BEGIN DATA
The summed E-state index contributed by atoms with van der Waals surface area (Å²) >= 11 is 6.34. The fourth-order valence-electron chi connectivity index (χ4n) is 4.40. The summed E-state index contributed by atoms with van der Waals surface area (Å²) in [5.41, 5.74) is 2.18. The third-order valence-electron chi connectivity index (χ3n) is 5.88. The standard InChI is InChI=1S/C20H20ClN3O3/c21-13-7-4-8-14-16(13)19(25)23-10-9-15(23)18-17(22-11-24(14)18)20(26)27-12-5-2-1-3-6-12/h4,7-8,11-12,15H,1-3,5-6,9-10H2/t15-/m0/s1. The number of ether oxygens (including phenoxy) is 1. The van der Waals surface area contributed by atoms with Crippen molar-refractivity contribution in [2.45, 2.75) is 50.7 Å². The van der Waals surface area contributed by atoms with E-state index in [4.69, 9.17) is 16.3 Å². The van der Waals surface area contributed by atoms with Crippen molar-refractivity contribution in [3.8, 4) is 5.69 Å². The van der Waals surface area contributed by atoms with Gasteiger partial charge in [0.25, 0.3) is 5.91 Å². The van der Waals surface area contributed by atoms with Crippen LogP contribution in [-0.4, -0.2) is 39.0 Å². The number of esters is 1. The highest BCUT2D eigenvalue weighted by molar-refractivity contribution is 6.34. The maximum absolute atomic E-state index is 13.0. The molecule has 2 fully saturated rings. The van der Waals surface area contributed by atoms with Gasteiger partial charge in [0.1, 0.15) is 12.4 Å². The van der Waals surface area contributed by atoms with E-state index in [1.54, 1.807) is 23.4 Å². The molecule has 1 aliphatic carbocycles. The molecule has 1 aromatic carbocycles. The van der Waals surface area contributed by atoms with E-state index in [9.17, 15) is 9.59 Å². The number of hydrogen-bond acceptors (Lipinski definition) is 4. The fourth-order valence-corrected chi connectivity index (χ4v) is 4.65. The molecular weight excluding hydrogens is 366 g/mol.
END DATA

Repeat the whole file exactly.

The summed E-state index contributed by atoms with van der Waals surface area (Å²) >= 11 is 6.34. The fourth-order valence-electron chi connectivity index (χ4n) is 4.40. The summed E-state index contributed by atoms with van der Waals surface area (Å²) in [5.41, 5.74) is 2.18. The third-order valence-electron chi connectivity index (χ3n) is 5.88. The standard InChI is InChI=1S/C20H20ClN3O3/c21-13-7-4-8-14-16(13)19(25)23-10-9-15(23)18-17(22-11-24(14)18)20(26)27-12-5-2-1-3-6-12/h4,7-8,11-12,15H,1-3,5-6,9-10H2/t15-/m0/s1. The number of ether oxygens (including phenoxy) is 1. The van der Waals surface area contributed by atoms with Crippen molar-refractivity contribution in [2.45, 2.75) is 50.7 Å². The van der Waals surface area contributed by atoms with E-state index in [4.69, 9.17) is 16.3 Å². The van der Waals surface area contributed by atoms with Crippen molar-refractivity contribution in [3.8, 4) is 5.69 Å². The van der Waals surface area contributed by atoms with Gasteiger partial charge in [0.25, 0.3) is 5.91 Å². The van der Waals surface area contributed by atoms with Crippen LogP contribution in [-0.4, -0.2) is 39.0 Å². The number of esters is 1. The highest BCUT2D eigenvalue weighted by molar-refractivity contribution is 6.34. The maximum absolute atomic E-state index is 13.0. The molecule has 2 fully saturated rings. The van der Waals surface area contributed by atoms with Gasteiger partial charge in [0.1, 0.15) is 12.4 Å². The van der Waals surface area contributed by atoms with E-state index in [1.54, 1.807) is 23.4 Å². The molecule has 1 aliphatic carbocycles. The molecule has 1 aromatic carbocycles. The van der Waals surface area contributed by atoms with E-state index in [9.17, 15) is 9.59 Å². The number of hydrogen-bond acceptors (Lipinski definition) is 4. The fourth-order valence-corrected chi connectivity index (χ4v) is 4.65. The molecular weight excluding hydrogens is 366 g/mol.